<img src=”http://media2.hpcwire.com/hpcwire/nvidia_gpu_graphic.jpg” alt=”” width=”94″ height=”65″ />This week at NVIDIA’s GPU Technology Conference, the priorities for GPU computing’s future, including providing snappy access to high memory bandwidth, were cited as critical to growing user ranks. The energy consumption, data volume and velocity requirements are giving way to new, more efficient and higher bandwidth approaches, including Volta, which was revealed during the keynote event.
<img src=”http://media2.hpcwire.com/hpcwire/Penguin_Computing_logo_172x.jpg” alt=”” width=”101″ height=”59″ />Penguin Computing keeps finding increasing demand for servers that go heavy on the GPUs (or other coprocessors). Based on feedback from one such customer, it has designed the Relion 2808GT server, which it says now has the highest compute density of any server on the market.
<img src=”http://media2.hpcwire.com/hpcwire/CSCS_Cray_XC30_thumbnail.jpg” alt=”” width=”95″ height=”82″ />During his keynote address for the annual GPU Technology Conference, NVIDIA CEO Jen-Hsun Huang revealed that the Swiss National Supercomputing Center (CSCS) is building Europe’s fastest GPU-accelerated supercomputer, an extension of a Cray system that was announced last year. This will be the first Cray supercomputer equipped with Intel Xeon processors and NVIDA GPUs.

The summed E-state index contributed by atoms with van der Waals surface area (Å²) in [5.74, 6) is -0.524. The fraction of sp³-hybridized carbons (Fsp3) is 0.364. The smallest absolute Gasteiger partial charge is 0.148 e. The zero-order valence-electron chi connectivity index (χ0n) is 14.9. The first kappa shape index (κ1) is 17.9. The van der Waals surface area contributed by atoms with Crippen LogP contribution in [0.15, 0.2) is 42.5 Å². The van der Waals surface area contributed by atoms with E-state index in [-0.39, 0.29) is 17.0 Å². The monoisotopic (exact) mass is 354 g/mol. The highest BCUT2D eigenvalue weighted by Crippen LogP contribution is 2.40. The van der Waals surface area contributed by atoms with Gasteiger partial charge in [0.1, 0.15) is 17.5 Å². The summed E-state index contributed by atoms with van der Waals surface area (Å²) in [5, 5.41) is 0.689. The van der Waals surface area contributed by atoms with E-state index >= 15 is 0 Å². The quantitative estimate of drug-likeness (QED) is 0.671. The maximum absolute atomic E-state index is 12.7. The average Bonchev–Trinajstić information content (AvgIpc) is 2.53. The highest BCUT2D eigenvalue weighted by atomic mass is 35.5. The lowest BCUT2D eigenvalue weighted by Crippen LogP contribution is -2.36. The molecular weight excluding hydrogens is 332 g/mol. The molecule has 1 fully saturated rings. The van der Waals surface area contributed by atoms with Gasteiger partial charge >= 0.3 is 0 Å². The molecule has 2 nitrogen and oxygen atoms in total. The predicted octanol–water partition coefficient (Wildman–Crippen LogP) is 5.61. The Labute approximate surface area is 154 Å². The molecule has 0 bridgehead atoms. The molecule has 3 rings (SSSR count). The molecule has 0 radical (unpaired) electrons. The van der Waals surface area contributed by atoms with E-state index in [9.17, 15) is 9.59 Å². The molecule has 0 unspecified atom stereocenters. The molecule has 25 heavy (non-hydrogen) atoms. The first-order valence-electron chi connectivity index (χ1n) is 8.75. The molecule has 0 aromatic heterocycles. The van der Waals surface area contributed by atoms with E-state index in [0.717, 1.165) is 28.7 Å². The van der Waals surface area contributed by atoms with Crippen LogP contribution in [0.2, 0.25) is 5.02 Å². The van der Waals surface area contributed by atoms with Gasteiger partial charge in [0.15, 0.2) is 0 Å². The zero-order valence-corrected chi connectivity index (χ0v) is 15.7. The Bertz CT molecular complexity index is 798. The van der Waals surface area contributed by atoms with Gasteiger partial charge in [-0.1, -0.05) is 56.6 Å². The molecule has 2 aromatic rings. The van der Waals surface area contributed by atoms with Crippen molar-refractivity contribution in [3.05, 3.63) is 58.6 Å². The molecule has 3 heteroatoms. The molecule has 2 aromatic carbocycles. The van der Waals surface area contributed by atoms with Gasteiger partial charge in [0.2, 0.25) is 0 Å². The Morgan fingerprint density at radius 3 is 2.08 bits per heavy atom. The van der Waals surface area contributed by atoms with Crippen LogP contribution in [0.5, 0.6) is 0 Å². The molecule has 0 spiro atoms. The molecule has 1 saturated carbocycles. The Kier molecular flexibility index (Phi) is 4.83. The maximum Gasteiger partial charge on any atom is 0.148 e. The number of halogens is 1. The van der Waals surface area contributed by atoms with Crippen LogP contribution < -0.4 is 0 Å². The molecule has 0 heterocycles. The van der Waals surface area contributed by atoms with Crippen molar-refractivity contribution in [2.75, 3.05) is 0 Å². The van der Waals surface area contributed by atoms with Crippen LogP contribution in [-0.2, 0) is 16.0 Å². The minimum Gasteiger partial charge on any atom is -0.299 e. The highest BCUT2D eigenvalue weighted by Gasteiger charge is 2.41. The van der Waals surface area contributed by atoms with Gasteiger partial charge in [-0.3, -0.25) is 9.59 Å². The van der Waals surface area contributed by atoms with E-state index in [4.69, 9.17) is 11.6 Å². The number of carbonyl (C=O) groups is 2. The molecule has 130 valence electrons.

NVIDIA GeForce GRID, a cloud gaming platform announced at the 2012 GPU Technology Conference (GTC), seeks to reduce the the latency associated with cloud gaming.
This week at GTC Asia in Beijing, NVIDIA highlighted a number of young companies making use of GPU computing during its Emerging Companies Summit. The companies selected fit into a range of HPC, cloud and mobile markets that are meeting an ever-expanding array of verticals, both in traditional high performance computing arenas and in broader consumer contexts.
Cloud computing is on the agenda for October’s GPU Technology Conference (GTC ’11) following a year full of news and case studies highlighting GPU-powered cloud resources.
There is increasing convergence between the once disparate worlds of GPUs and HPC. This gap is closing, particularly now that scientific and enterprise users are being granted access to GPU acceleration via on-demand HPC and GPU-driven services. Such offerings are expected to grow along with a rise in the number of applications available, marking what might be a new era for HPC and GPGPU both individually and as a unit.
At this year’s GPU Technology Conference in San Jose, GPU computing in the scientific and technical research space took center stage, almost to the point where it became possible, at least for a moment, to forget the gaming roots and movement from the mainstream to the deeply technical.
The NVIDIA GPU Technology Conference (GTC) kicked off on Tuesday amid a flurry of news that suggests the GPGPU HPC business is quickly moving into the mainstream. After just four years since the introduction of commercial-grade GPU computing, the technology has become firmly established and is poised to spill out across every application domain that has a need for data-parallel computing.